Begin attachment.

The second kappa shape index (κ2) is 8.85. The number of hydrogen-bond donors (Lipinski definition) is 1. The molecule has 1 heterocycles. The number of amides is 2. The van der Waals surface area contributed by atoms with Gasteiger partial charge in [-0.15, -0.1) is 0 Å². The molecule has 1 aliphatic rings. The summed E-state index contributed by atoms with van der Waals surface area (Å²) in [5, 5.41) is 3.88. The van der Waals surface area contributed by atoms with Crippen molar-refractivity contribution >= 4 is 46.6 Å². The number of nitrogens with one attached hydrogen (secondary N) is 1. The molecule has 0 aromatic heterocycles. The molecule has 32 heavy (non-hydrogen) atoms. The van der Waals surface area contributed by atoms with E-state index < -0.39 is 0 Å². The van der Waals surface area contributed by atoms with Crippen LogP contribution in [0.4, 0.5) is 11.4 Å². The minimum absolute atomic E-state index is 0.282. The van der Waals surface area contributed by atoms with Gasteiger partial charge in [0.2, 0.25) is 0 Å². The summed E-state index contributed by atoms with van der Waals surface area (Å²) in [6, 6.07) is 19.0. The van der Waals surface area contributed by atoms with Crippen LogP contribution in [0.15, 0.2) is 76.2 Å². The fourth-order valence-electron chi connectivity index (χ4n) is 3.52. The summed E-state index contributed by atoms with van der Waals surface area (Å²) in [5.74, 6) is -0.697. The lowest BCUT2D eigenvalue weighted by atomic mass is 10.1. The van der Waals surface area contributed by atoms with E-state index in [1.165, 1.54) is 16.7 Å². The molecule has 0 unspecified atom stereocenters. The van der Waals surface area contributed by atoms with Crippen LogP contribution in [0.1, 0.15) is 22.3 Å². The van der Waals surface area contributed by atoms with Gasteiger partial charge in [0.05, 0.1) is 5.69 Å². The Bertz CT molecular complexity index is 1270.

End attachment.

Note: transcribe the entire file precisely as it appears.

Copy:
The second kappa shape index (κ2) is 8.85. The number of hydrogen-bond donors (Lipinski definition) is 1. The molecule has 1 heterocycles. The number of amides is 2. The van der Waals surface area contributed by atoms with Gasteiger partial charge in [-0.15, -0.1) is 0 Å². The molecule has 1 aliphatic rings. The summed E-state index contributed by atoms with van der Waals surface area (Å²) in [5, 5.41) is 3.88. The van der Waals surface area contributed by atoms with Crippen molar-refractivity contribution >= 4 is 46.6 Å². The number of nitrogens with one attached hydrogen (secondary N) is 1. The molecule has 0 aromatic heterocycles. The molecule has 32 heavy (non-hydrogen) atoms. The van der Waals surface area contributed by atoms with E-state index < -0.39 is 0 Å². The van der Waals surface area contributed by atoms with Crippen LogP contribution in [0.4, 0.5) is 11.4 Å². The minimum absolute atomic E-state index is 0.282. The van der Waals surface area contributed by atoms with Gasteiger partial charge in [0.2, 0.25) is 0 Å². The summed E-state index contributed by atoms with van der Waals surface area (Å²) in [6, 6.07) is 19.0. The van der Waals surface area contributed by atoms with Crippen LogP contribution in [0.15, 0.2) is 76.2 Å². The fourth-order valence-electron chi connectivity index (χ4n) is 3.52. The summed E-state index contributed by atoms with van der Waals surface area (Å²) in [5.74, 6) is -0.697. The lowest BCUT2D eigenvalue weighted by atomic mass is 10.1. The van der Waals surface area contributed by atoms with E-state index in [1.165, 1.54) is 16.7 Å². The molecule has 0 unspecified atom stereocenters. The van der Waals surface area contributed by atoms with Crippen LogP contribution in [0.1, 0.15) is 22.3 Å². The van der Waals surface area contributed by atoms with Gasteiger partial charge in [0.05, 0.1) is 5.69 Å². The Bertz CT molecular complexity index is 1270.